Ace Indian cricket commentator Harsha Bhogle has been unceremoniously sacked from the current IPL Edition-9, without assigning any courtesy of reason. Why? Is it due to the commentator indirectly jabbed by the Super star Amitabh Bachchan in his tweet, or the purported verbal wrangle with a Vidarbha Cricket Association official during a recent T-20 World-cup match at Nagpur, or some “unnamed” senior India players asked for his removal? Toe the line or get booted, seems the BCCI mantra. Whatever, it is an affront to the qualified commentator’s dedication. Can Harsha guide Amitabh Bachchan how to act? Conversely, can the Big-B teach Harsha how to “comment”?
The absence of Harsha will be viewers’ loss. In the words of Sourav Ganguly, “To be honest, I really enjoy hearing you talk about the game. So much passion, so much in touch with the game.” Leading sports website “Cricinfo” in 2008 voted Harsha Bhogle as their favourite commentator, leaving Ravi Shastri, Richie Benaud, Sunil Gavaskar, Sanjay Manjrekar … below. The test of professionalism is not to lose objectivity and go overboard. Will BCCI explain? Excellence doesn’t have to pay second fiddle to the incompetent.
Harsha, a victim of BCCI politics, is an iconic commentator, not a cheerleader. In a nation where nearly everyone is a self-proclaimed cricket expert, it takes special skill to remain at the top of the game for such long time. While Harsha is well endowed with data and does his home work well before talking, he adds colour and content even during the dull moments of the game.
News produced in sports differs from other genres of journalism like crime, politics and business. Many sporting events receive telecast and the viewers enjoy the live action and commentary of their favourite teams/players. The commentator is left with his skills to bring different views, perspectives, stories, interpretations, statistics, illustrations and analysis. Harsha has been dutifully doing his assignments, match after match.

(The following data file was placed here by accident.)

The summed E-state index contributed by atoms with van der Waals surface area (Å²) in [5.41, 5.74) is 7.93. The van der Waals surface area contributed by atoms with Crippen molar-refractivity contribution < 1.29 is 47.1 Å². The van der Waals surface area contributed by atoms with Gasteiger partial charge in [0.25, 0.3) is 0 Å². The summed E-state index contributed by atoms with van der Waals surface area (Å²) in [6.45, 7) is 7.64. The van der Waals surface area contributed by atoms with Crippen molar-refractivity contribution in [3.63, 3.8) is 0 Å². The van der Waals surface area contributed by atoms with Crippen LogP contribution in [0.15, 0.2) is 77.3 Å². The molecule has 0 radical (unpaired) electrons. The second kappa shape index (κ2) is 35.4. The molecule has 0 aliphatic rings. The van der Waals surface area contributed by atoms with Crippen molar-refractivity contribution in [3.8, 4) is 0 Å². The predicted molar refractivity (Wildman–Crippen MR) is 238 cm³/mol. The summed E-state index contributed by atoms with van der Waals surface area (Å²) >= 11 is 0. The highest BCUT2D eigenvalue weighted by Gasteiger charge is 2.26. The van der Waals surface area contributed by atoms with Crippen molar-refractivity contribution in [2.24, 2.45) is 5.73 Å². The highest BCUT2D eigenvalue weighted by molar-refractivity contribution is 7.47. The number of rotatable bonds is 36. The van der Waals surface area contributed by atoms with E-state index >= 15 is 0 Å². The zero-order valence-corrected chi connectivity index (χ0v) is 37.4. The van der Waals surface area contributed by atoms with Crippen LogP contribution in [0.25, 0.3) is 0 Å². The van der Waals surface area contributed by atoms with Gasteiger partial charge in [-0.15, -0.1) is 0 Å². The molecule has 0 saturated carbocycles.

There is nothing that has been specified for what he has to apologise or atone for. If this is the treatment for merit, others better beware. If there is one voice you associate every ball delivered in a cricket match played by India, it is Harsha Bhogle, who is articulate, witty and knows what and when to say.
His way with words and knack of coining memorable phrases made him popular. When Michael Clarke seemed reluctant to walk away after he got out, Harsha comments: “I think he is waiting for tomorrow’s newspaper to declare him out”. On the destructive batting style of Chris Gayle: “6 and 4 seem to have become a new binary code for this man.”
As the widely accepted face and voice of Indian cricket, he is the only successful commentator who has not played the game at the highest level, yet speaks more sensibly than half the lot behind the microphone. Adam Gilchrist aptly described him as India’s first “non-playing cricket celebrity.”
He has captured the entire gamut of Indian cricket – the advent of Dhoni, the art of coaching, BCCI’s money-mindedness, cricketers shooting commercials just before a match, nail-biting finish of many IPL clashes… A master at evoking the moods of the game, his insights are as marvellous as his foresight.
Many journalists and former sports persons abdicate their duty to report honestly because they apprehend upsetting important people or damage their own career trajectory. His commentaries celebrate the game and its legends and take you back in time – to the glory days and to some unfortunate days. Harsha remains the thinking brain. Take it, or leave it.
(The views expressed by the author in the article are his/her own.)